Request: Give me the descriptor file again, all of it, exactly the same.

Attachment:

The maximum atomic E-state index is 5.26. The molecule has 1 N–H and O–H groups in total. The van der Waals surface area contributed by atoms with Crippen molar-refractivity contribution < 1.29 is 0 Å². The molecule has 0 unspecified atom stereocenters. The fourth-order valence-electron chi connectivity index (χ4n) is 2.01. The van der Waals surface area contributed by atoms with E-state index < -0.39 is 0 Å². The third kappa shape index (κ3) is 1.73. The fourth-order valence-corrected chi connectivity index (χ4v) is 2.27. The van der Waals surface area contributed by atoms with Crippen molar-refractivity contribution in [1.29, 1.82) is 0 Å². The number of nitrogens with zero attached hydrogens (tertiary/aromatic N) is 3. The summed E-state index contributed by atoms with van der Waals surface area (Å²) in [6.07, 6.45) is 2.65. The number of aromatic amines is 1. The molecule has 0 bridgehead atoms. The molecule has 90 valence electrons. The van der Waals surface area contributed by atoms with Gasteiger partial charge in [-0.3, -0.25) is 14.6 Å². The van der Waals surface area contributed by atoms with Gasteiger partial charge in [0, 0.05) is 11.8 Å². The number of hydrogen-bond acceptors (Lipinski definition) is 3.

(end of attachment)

The maximum atomic E-state index is 5.26. The molecule has 1 N–H and O–H groups in total. The van der Waals surface area contributed by atoms with Crippen molar-refractivity contribution < 1.29 is 0 Å². The molecule has 0 unspecified atom stereocenters. The fourth-order valence-electron chi connectivity index (χ4n) is 2.01. The van der Waals surface area contributed by atoms with E-state index < -0.39 is 0 Å². The third kappa shape index (κ3) is 1.73. The fourth-order valence-corrected chi connectivity index (χ4v) is 2.27. The van der Waals surface area contributed by atoms with Crippen molar-refractivity contribution in [1.29, 1.82) is 0 Å². The number of nitrogens with zero attached hydrogens (tertiary/aromatic N) is 3. The summed E-state index contributed by atoms with van der Waals surface area (Å²) in [6.07, 6.45) is 2.65. The number of aromatic amines is 1. The molecule has 0 bridgehead atoms. The molecule has 90 valence electrons. The van der Waals surface area contributed by atoms with Gasteiger partial charge in [-0.3, -0.25) is 14.6 Å². The van der Waals surface area contributed by atoms with Gasteiger partial charge in [0, 0.05) is 11.8 Å². The number of hydrogen-bond acceptors (Lipinski definition) is 3.